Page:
ONTARIO, Canada — Peggy Bush had a lot to deal with after her husband died. The 72-year-old didn’t think the most complicated thing would be getting a password.
“I could get pensions, I could get benefits, I could get all kinds of things. But from Apple, I couldn’t even get a silly little password? It just seemed nonsense,” she told CBC .
The couple had an iPad and an Apple computer. Peggy didn’t know the Apple ID password.
“It just never crossed my mind,” she said.
When her card game stopped working, she needed that password. Peggy’s daughter Donna called Apple, thinking it would be a fairly simple thing to take care of. After many phone calls and giving Apple the serial numbers, her father’s will and a notarized death certificate, she says she finally got an answer.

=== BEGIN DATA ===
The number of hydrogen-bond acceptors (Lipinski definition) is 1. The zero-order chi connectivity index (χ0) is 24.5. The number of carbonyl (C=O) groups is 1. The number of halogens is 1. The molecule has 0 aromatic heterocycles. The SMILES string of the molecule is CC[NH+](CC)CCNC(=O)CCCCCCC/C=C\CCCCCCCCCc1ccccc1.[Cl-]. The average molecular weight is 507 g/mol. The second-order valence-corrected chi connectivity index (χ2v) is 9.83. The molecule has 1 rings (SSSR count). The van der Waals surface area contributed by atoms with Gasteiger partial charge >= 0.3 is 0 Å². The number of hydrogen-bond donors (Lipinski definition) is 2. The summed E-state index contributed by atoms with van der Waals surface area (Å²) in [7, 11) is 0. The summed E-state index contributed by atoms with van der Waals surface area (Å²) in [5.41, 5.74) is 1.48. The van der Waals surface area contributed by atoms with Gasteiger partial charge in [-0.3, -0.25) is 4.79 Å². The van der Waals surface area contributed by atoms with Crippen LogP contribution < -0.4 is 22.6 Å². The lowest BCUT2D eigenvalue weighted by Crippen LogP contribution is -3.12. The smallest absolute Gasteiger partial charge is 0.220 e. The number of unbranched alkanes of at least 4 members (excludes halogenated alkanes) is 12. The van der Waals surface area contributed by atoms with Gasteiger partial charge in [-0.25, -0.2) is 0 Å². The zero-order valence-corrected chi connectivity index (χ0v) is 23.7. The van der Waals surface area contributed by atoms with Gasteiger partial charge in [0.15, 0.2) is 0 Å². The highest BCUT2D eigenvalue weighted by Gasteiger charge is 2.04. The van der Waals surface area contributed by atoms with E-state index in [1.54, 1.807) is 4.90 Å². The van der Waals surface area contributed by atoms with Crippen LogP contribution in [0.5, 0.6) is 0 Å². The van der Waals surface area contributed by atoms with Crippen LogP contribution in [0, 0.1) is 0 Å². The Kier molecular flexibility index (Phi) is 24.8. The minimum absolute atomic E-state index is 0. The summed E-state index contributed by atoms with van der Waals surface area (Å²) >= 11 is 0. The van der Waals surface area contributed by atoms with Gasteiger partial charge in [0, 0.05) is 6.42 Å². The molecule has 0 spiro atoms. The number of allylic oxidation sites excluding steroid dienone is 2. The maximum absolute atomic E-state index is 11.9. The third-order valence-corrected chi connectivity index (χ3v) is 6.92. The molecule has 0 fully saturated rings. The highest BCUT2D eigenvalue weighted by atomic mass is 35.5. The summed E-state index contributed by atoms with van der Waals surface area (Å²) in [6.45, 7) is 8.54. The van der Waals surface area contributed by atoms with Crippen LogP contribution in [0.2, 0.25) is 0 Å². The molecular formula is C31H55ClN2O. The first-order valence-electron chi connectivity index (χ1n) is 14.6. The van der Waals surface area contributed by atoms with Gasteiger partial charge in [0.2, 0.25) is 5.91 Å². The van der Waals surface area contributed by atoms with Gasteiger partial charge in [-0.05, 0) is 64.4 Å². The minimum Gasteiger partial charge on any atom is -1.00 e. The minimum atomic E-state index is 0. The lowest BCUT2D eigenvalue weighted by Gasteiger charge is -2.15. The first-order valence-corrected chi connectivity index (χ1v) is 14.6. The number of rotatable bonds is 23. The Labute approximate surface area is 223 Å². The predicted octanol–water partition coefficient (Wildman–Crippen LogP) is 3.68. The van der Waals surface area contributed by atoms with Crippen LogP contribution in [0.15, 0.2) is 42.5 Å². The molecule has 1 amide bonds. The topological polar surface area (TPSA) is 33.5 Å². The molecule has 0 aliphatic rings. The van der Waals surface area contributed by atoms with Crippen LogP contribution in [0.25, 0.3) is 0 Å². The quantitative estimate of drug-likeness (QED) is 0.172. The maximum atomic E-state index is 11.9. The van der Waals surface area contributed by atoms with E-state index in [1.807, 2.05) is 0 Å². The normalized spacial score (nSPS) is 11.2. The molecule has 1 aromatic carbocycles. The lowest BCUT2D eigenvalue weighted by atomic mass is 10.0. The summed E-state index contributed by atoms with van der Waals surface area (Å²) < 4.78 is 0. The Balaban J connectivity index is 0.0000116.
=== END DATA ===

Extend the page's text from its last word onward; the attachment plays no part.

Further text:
“You need a court order. You need to go to court to do that. I said that was ridiculous. All I want to do is download a card game for my mother on the iPad. I don’t want to have to go to court in order to do that,” Donna said.
After CBC contacted Apple, the company called Donna saying there was a misunderstanding and offered to help without a court order.
“It’s definitely going to become a bigger issue,” said real estate lawyer Daniel Nelson. “More and more people are transferring their lives online and it’s going to become a greater and greater proportion of one’s estate.”